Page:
One of the most common pieces of advice regarding JavaScript performance is to favor local variables over global variables whenever possible. This advice has been around for at least as long as I’ve been working web development (nine years) and is never questioned. The basis for this theory is the way that JavaScript handles scoping and identifier resolution.

The first thing to remember is that functions are objects in JavaScript, so creating a function actually means creating an object to represent it. Each function object has an internal property called [[Scope]] that is initialized with information about the scope in which the function was created. The [[Scope]] property is actually a list of variable objects accessible from the function’s containing scope. When you create a global function, it’s [[Scope]] property has only the global object in the list; when a function is created inside of a global function, the global function’s activation object is at the front of [[Scope]] and the global object is second.

When a function is executed, an activation object is created and then has a scope chain associated with it. The scope chain is used for identifier resolution and is created in two steps:

  1. The objects in the function object’s [[Scope]] property are copied into the scope chain in the same order.
  2. A new activation object is created with variables for the executing function. This object contains the definitions for this, arguments, and local variables (including named arguments), and is pushed onto the front of the scope chain.

When an identifier is encountered, the execution context’s scope chain is searched for an identifier with a matching name. The search begins at the first object in the scope chain, the function’s activation object, and continues towards the global object until the variable is found (or ends in an error if the variable is never found). This is the way that ECMA-262 describes the behavior of function execution and identifier resolution and, as it turns out, is the way that many JavaScript engines have implemented the language. Note that ECMA-262 does not mandate this structure, it is merely provided as a description of the appropriate functionality.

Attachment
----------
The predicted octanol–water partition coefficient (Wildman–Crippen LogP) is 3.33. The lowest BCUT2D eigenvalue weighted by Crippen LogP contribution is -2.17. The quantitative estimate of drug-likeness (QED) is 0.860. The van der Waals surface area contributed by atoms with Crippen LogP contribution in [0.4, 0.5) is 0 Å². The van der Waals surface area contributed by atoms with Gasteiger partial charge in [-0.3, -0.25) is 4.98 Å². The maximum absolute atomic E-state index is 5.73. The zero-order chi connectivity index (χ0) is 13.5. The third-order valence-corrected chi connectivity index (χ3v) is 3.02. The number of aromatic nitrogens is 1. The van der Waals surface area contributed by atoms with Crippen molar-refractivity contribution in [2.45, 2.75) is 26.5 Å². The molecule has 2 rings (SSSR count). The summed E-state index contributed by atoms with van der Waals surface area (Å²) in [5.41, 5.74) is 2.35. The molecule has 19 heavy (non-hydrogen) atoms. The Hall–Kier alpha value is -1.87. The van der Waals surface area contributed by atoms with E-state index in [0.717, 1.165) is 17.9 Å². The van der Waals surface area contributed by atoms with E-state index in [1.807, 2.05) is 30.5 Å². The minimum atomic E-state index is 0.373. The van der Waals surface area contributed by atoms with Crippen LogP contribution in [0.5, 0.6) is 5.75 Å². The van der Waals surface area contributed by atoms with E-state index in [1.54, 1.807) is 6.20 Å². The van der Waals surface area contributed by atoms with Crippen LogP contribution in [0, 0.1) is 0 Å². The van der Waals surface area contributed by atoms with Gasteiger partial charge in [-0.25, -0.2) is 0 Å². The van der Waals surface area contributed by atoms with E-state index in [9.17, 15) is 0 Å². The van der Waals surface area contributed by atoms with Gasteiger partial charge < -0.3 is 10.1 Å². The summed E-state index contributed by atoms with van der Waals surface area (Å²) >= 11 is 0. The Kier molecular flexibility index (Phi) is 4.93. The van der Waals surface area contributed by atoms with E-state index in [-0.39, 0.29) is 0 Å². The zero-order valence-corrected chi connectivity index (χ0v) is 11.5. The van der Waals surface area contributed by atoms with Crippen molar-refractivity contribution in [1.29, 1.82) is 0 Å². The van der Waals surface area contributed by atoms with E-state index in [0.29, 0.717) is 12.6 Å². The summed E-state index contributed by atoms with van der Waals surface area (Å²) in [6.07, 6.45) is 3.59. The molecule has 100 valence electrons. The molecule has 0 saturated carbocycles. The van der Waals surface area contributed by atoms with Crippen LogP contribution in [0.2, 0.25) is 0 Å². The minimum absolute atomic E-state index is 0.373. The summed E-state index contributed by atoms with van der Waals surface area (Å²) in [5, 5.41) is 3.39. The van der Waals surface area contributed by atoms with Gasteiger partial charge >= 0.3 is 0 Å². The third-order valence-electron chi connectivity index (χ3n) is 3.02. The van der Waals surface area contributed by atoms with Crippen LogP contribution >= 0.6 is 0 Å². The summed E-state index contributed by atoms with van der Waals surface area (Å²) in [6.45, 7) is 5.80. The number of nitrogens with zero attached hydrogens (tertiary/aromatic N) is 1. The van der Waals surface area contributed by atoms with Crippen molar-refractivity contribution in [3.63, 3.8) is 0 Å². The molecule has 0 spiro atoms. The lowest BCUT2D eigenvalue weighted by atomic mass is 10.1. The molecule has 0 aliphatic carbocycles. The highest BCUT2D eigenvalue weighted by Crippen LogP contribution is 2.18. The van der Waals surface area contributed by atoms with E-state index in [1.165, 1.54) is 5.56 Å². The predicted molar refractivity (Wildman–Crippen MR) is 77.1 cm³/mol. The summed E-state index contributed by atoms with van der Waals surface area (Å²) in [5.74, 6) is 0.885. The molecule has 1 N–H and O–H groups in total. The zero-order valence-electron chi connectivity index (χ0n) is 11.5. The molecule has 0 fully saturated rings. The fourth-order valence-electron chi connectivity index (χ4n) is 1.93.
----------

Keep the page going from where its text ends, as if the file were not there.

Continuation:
Given this description of identifier resolution, it makes sense that local variables should have faster identifier resolution than variables from other scopes because the search for a matching name is much shorter. But how much faster? In order to answer this question, I set up a series of tests using variables of different scope-depth.

My first tests involved writing a simple value to variables (literally, the value 1). The results were interesting.

JavaScript Variable Write Performance Graph

From the results, it’s clear that there is a performance penalty associated with deep searches for identifier resolution. Each increase in identifier depth shows an increase in execution. Internet Explorer, not surprisingly, is the worst of the class (although IE 8 does show some improvement). The notable exceptions in this case are Google Chrome and the latest nightly WebKit as their variable access times remain roughly constant even as identifier depth increases. This can be attributed to their next-generation JavaScript engines, V8 and SquirrelFish respectively. These engines perform optimizations to run code faster, and clearly, these optimizations make variable access much faster than others. Opera performed admirably, being faster than IE, Firefox, and current Safari versions but slower than the V8 and Squirrelfish-powered browsers. Firefox 3.1 Beta 2 was somewhat surprising as local variable writes were very fast but performance degraded significantly once the variable was out of the local scope. It’s worth noting that I was using the default settings and therefore didn’t have tracing turned on.